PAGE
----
The boyfriend and I were happily watching crap TV all weekend. I say
“crap” because a decent chunk of it was “Bridezillas”. No, really. I
confess – I’m a sucker for watching train wrecks like that.
Especially with more weddings coming up among my friends and family in
the next couple years.
However. When you watch lowest common denominator TV, you get lowest
common denominator commercials. Like the one for the 9/11 collectible
I almost threw up. Paul and I were both stunned. We couldn’t believe
that anyone would start selling collectible coins for one of
the greatest tragedies of our time. It doesn’t commemorate the loss
in any sort of respectful way, but turns it into a Home Shopping
Network commercial. They claim a portion of proceeds will go to 9/11
related charities – but still, who makes the majority of the proceeds?
Who came up with this horrible idea to exploit one of the most
terrible days in American history, and demean it to the level of a
So I suppose the half-life now, from tragedy to nostalgia, is five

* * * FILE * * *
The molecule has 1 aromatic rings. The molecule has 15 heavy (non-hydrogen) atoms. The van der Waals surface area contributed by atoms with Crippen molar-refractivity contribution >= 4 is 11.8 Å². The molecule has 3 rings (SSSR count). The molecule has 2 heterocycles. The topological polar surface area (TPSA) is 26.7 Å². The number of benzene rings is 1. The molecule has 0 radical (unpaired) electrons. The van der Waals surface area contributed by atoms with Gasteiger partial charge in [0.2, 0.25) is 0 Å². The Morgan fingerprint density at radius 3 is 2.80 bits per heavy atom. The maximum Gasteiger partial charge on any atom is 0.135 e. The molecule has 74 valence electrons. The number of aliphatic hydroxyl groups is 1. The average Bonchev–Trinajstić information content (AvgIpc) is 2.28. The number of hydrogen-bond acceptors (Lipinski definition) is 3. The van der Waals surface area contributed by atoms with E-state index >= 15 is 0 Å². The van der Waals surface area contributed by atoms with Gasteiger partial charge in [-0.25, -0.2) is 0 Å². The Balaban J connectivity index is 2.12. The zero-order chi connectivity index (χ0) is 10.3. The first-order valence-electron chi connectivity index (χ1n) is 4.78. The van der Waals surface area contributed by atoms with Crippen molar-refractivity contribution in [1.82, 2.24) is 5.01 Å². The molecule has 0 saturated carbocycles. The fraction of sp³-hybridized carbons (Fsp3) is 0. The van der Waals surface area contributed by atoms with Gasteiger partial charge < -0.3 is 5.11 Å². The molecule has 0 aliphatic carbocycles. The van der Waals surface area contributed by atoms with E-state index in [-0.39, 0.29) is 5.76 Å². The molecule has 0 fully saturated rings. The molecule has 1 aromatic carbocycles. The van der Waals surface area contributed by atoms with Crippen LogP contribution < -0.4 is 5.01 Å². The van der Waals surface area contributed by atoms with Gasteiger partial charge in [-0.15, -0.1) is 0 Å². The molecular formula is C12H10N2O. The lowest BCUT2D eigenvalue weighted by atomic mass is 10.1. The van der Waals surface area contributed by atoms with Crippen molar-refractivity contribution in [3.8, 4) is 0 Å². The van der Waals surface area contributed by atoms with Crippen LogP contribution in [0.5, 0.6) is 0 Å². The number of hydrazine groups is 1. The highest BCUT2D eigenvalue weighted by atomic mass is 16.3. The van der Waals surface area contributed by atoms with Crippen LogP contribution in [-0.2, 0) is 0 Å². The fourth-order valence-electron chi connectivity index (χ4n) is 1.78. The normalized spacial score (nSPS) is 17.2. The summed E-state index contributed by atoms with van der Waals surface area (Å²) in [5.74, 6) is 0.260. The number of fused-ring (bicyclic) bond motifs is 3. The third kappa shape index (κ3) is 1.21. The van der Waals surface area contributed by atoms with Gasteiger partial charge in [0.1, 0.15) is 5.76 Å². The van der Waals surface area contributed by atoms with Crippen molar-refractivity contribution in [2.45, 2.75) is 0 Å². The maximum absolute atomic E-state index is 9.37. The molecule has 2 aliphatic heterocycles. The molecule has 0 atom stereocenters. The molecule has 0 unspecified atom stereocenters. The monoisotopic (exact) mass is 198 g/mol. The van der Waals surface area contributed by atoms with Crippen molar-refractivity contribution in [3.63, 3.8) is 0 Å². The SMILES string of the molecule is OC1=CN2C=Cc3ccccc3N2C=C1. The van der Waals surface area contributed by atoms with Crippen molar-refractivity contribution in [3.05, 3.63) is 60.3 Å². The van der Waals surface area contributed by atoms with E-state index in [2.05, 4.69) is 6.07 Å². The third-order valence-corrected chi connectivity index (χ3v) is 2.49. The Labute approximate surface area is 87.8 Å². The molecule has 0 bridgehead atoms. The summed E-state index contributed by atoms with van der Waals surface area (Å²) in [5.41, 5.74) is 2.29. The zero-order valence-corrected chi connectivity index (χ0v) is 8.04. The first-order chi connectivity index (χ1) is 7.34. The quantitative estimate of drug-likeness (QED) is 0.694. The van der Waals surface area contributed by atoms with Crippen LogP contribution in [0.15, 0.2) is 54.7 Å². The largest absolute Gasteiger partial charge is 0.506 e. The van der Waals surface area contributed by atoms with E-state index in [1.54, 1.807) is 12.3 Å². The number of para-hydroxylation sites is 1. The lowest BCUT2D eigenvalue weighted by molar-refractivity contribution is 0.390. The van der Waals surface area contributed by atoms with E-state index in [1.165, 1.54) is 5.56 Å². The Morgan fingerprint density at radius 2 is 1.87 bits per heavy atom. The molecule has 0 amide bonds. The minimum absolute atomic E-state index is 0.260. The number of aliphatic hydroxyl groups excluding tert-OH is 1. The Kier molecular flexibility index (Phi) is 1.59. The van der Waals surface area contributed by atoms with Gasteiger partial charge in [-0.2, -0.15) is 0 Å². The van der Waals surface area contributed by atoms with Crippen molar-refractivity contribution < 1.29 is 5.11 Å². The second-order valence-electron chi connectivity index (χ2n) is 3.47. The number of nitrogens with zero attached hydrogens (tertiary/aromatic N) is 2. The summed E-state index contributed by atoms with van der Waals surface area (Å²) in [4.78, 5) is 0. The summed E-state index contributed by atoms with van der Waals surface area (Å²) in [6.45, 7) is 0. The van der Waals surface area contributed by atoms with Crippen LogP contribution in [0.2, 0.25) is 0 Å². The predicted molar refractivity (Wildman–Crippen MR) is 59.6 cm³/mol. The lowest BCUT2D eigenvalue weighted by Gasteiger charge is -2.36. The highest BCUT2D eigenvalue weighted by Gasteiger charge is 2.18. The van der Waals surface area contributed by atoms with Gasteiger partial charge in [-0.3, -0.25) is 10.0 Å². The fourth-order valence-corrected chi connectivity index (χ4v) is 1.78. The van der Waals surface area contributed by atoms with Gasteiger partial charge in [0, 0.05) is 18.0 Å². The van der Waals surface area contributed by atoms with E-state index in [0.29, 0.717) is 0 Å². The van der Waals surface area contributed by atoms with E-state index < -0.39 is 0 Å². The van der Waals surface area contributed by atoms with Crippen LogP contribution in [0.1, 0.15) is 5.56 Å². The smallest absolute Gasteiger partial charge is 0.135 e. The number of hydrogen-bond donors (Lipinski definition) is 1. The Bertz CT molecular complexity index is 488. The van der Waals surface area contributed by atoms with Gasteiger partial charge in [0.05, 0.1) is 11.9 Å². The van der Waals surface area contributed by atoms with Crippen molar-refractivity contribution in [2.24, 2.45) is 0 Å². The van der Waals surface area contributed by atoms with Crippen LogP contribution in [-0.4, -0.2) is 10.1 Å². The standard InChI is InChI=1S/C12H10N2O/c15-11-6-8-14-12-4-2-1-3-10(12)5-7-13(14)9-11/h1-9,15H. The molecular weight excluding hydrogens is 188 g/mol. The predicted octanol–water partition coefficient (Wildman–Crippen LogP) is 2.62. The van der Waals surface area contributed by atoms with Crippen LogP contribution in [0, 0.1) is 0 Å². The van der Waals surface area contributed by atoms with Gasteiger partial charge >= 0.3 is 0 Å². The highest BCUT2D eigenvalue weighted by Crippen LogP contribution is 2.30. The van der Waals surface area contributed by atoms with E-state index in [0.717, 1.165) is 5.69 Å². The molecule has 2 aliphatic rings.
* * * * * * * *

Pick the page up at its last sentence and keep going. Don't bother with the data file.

years. Five years is all we need to turn horror and suffering and
loss into a memory without any pain, a memory that is transformed into
a sterile image. Four years from now, will there be Katrina tours of
New Orleans? Will there be collectible figurines showing the citizens
of New Orleans clinging to rooftops?
I can’t believe that Americans haven’t risen up against the WTC 9/11
commemorative coin. I can’t believe that we are so inured against the
for-profit use of emotions that we let these things slide. I can’t
believe that the survivors and families haven’t sued these people for cheapening their loss. I
can’t believe that so much tragedy comes down to this, five short
Then again, 9/11 was turned into a marketing campaign from the get-go.
Immediately after the planes hit, the tragedy was used for purchase
by the Bush government, to wedge fear into the hearts of the people.
9/11 has been turned into a slogan, a catchphrase, a campaign to make
the early twenty-first century into 1984. Now that I think about it
– that’s a bigger abuse of the horrors of five years ago than even the
cheapening for a commemorative coin’s sake.
So we have six days left, and then we have the five year anniversary,
and I don’t know what’s wrong with any of this anymore, how we have
become so desensitized to the abuse of the event.
Maybe I’m just overreacting though. What do you all think? Is it OK
to make 9/11 into a commemorative coin?